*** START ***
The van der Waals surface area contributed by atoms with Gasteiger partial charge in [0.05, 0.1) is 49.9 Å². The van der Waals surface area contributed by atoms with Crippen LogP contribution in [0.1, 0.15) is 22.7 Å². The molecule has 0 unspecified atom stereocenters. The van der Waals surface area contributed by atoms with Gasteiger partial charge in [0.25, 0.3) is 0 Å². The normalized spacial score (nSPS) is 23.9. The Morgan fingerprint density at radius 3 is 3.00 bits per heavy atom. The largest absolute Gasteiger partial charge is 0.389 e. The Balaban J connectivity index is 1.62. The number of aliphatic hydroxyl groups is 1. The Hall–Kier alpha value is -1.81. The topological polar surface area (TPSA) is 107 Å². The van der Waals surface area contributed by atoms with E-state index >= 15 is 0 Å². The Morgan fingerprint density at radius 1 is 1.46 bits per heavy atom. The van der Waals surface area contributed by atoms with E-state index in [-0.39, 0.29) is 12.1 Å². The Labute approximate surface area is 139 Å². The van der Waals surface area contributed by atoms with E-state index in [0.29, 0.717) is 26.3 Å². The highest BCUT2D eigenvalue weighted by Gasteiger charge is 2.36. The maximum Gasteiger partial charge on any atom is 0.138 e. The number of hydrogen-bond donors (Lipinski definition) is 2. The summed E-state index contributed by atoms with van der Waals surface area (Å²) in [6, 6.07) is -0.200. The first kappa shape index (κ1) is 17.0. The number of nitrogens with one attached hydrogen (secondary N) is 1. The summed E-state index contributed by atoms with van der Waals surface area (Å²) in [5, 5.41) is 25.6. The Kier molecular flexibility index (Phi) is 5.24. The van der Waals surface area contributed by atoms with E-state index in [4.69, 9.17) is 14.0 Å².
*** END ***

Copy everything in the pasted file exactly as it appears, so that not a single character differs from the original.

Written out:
The van der Waals surface area contributed by atoms with Gasteiger partial charge in [0.05, 0.1) is 49.9 Å². The van der Waals surface area contributed by atoms with Crippen LogP contribution in [0.1, 0.15) is 22.7 Å². The molecule has 0 unspecified atom stereocenters. The van der Waals surface area contributed by atoms with Gasteiger partial charge in [0.25, 0.3) is 0 Å². The normalized spacial score (nSPS) is 23.9. The Morgan fingerprint density at radius 3 is 3.00 bits per heavy atom. The largest absolute Gasteiger partial charge is 0.389 e. The Balaban J connectivity index is 1.62. The number of aliphatic hydroxyl groups is 1. The Hall–Kier alpha value is -1.81. The topological polar surface area (TPSA) is 107 Å². The van der Waals surface area contributed by atoms with E-state index >= 15 is 0 Å². The Morgan fingerprint density at radius 1 is 1.46 bits per heavy atom. The van der Waals surface area contributed by atoms with E-state index in [-0.39, 0.29) is 12.1 Å². The Labute approximate surface area is 139 Å². The van der Waals surface area contributed by atoms with E-state index in [0.29, 0.717) is 26.3 Å². The highest BCUT2D eigenvalue weighted by Gasteiger charge is 2.36. The maximum Gasteiger partial charge on any atom is 0.138 e. The number of hydrogen-bond donors (Lipinski definition) is 2. The summed E-state index contributed by atoms with van der Waals surface area (Å²) in [6, 6.07) is -0.200. The first kappa shape index (κ1) is 17.0. The number of nitrogens with one attached hydrogen (secondary N) is 1. The summed E-state index contributed by atoms with van der Waals surface area (Å²) in [5, 5.41) is 25.6. The Kier molecular flexibility index (Phi) is 5.24. The van der Waals surface area contributed by atoms with E-state index in [4.69, 9.17) is 14.0 Å².